sentence imposed pursuant to the Judgment shall run concurrent with the sentence imposed in Case
No. 4:07-CR-360-TLW-3 (Dixon’s 2007 drug case) [Id.]
In his § 2241 petition, Dixon challenges the BOP’s calculation of his current release date.
[R. 1] Although the BOP has set his release for July 12, 2017, Dixon argues that his release date
should be June 7, 2017. Dixon asserts that the BOP’s calculation of his sentence fails to account
for the fact that Judge Harwell ordered Dixon’s October 18, 2016 sentence to run concurrent with
the sentence imposed by Judge Wooten on September 21, 2016. In support of his claim, Dixon
attaches a portion of the transcript from the hearing conducted by Judge Harwell on October 18,
2016, and argues that this transcript shows that there was an agreement between defense counsel,
the prosecution, and the Court regarding Dixon’s request for a sentence that would permit him to
attend his daughter’s high school graduation ceremony in June 2017. [R. 1, R. 1-1, Transcript]
Although the primary relief sought by Dixon is release from prison on June 7, 2017, in the
alternative, he requests the imposition of bond/bail or other temporary arrangements that would
permit him to attend his daughter’s high school graduation ceremony on terms of personal
recognizance or U.S. Marshal Service custody, to be returned to FMC-Lexington at the conclusion
of the ceremony to serve the remainder of his sentence.
As a point of clarification, Dixon appears to be confused about the relationship between
his sentences in his two separate criminal cases. He seems to be under the impression that, after
his criminal conduct he committed while on supervised release in July 2015, he should have only
be sentenced one time, in one case, in front of one judge for one supervised release violation. In
his motion for expedited disposition, Dixon states that “[f]or reasons unknown to Petitioner, the
identical matters were assigned to different Judges of the Florence Division of the District of South
Carolina, rather than both reverting to the Judge who was required by law to hear the case of the
Violation of Terms of Supervised Release.” [R. 5, Motion at p. 2] However, Dixon overlooks that
he was on supervised release in two separate criminal cases – his 2007 drug case and his 2011
escape case. Thus, his criminal conduct in July 2015 resulted in two separate supervised release
violations, one in his 2007 drug case and one in his 2011 escape case. Accordingly, the imposition
of two separate sentences for these two separate violations was appropriate.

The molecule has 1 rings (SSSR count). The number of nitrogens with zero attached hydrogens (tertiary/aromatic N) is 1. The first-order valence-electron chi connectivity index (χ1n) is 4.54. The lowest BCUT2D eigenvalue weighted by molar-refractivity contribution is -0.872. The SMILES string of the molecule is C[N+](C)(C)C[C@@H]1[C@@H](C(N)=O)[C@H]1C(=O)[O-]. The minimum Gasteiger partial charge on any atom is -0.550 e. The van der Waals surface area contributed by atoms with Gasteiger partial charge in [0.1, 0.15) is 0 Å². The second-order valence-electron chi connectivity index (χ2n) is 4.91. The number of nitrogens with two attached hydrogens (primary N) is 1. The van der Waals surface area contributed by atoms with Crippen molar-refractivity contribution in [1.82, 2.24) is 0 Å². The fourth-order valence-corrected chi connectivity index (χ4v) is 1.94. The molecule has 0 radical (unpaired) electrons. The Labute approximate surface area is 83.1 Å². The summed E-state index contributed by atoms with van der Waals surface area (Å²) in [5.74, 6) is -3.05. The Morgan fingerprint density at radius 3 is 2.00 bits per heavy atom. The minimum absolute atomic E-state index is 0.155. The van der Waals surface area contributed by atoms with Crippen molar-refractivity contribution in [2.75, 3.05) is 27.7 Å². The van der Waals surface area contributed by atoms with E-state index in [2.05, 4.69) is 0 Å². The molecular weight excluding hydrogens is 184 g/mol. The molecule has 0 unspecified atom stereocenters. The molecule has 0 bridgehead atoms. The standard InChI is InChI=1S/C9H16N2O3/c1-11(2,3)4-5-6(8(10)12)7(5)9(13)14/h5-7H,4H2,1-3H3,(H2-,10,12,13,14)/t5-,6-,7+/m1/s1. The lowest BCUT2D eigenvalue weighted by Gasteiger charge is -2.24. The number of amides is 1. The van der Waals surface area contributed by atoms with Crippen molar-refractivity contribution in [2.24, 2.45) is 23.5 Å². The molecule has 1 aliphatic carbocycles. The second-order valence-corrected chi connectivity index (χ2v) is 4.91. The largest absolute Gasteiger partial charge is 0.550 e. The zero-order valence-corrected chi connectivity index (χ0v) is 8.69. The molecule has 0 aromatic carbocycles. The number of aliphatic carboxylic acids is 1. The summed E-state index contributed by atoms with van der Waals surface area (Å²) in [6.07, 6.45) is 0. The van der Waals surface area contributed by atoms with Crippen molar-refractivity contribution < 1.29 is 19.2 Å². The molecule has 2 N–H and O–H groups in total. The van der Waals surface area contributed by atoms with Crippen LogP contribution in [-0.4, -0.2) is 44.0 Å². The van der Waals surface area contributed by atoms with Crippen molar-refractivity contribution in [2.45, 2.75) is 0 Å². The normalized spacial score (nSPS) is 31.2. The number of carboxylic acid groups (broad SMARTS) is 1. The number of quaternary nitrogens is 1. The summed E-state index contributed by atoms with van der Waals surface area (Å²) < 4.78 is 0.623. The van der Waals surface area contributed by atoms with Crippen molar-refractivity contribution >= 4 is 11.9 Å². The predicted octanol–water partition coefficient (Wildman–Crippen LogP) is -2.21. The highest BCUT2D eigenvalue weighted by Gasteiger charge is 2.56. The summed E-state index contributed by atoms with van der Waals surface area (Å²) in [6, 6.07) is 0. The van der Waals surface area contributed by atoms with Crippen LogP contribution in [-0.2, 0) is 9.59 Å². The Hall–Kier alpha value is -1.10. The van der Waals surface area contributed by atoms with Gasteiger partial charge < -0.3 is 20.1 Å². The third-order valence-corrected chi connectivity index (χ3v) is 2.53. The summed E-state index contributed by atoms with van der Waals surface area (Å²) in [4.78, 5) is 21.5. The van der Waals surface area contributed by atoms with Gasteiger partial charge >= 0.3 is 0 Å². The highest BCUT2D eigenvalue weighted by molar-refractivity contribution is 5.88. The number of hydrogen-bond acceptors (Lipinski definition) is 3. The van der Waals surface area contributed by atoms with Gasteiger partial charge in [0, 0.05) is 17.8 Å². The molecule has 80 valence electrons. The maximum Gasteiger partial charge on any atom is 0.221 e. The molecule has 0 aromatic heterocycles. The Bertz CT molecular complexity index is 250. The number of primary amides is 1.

Calculation of a federal prisoner’s sentence, including both its commencement date and
any credits for custody before the sentence is imposed, is determined by federal statute:
A sentence to a term of imprisonment commences on the date the defendant
is received in custody awaiting transportation to, or arrives voluntarily to
commence service of sentence at, the official detention facility at which the
sentence is to be served.
A defendant shall be given credit toward the service of a term of
imprisonment for any time he has spent in official detention prior to the date the
sentence commences –
as a result of the offense for which the sentence was imposed; or
as a result of any other charge for which the defendant was arrested
after the commission of the offense for which the sentence was imposed;
that has not been credited against another sentence.
18 U.S.C. § 3585. The BOP implements § 3585 through Program Statement 5880.28.
Section 3858(a) establishes when a federal sentence commences. If a sentence is ordered
to run concurrently with pre-existing sentence, that sentence begins to run when it is imposed.
Doan v. Lamanna, 27 F. App’x 297, 299 (6th Cir. 2001). Thus, Dixon’s sentence for the
supervised release violation in his escape case (No. 4:11-CR-264-RBH) began to run on October
18, 2016, the date it was imposed.
Section 3585(b) establishes whether a defendant can obtain credit for time spent in custody
before the sentence commences. Here, Dixon essentially claims entitlement to credit for the time
he spent in custody between September 13, 2016 (the date Judge Wooten imposed Dixon’s
sentence for his supervised release violation in his 2007 drug case) and October 18, 2016, the date
Dixon’s sentence was imposed in his supervised release violation in his 2011 escape case. Dixon
argues that he is entitled to this credit because Judge Harwell ordered that Dixon’s October 18,
2016 sentence should run concurrently with his September 13, 2016 sentence.
There are only two ways a federal prisoner can receive credit for time spent in detention
before a federal sentence is imposed:
Backdating a federal sentence [to commence prior to its imposition] conflicts with
18 U.S.C. § 3585(a), which states that a federal prison term may commence only
when the defendant is received into custody. Furthermore, the term “credit” can
refer to different concepts. The award of “credit” against a sentence, as described
under 18 U.S.C. § 3585(b), is within the exclusive authority of the BOP. In contrast,
a court has authority, pursuant to Guidelines § 5G 1.3(c), to fashion a sentence that
accounts for time already served, and “credit for time served on a pre-existing state
sentence is within the exclusive power of the sentencing court.” The Guidelines
caution sentencing courts that, “[t]o avoid confusion with the Bureau of Prisons’
exclusive authority provided under 18 U.S.C. § 3585(b) to grant credit ... any
downward departure under application note [3(E) in § 5G1.3] be clearly stated ...
as a downward departure pursuant to § 5G 1.3(c), rather than as a credit for time
United States v. Gaskins, 393 F. App’x 910, 914 (3d Cir. 2010) (citations and internal quotation
marks omitted). Here, Judge Harwell ordered Dixon’s supervised release violation sentence in his
2011 escape case to run concurrently with the sentence imposed by Judge Wooten in Dixon’s 2007
drug case, but “even where a sentencing court orders a federal sentence to run concurrently with a
pre-existing...sentence, the federal sentence is deemed to run concurrently only with the
undischarged portion of the prior...conviction.” Belcher v. Cauley, No. 0: 08-132-HRW, 2009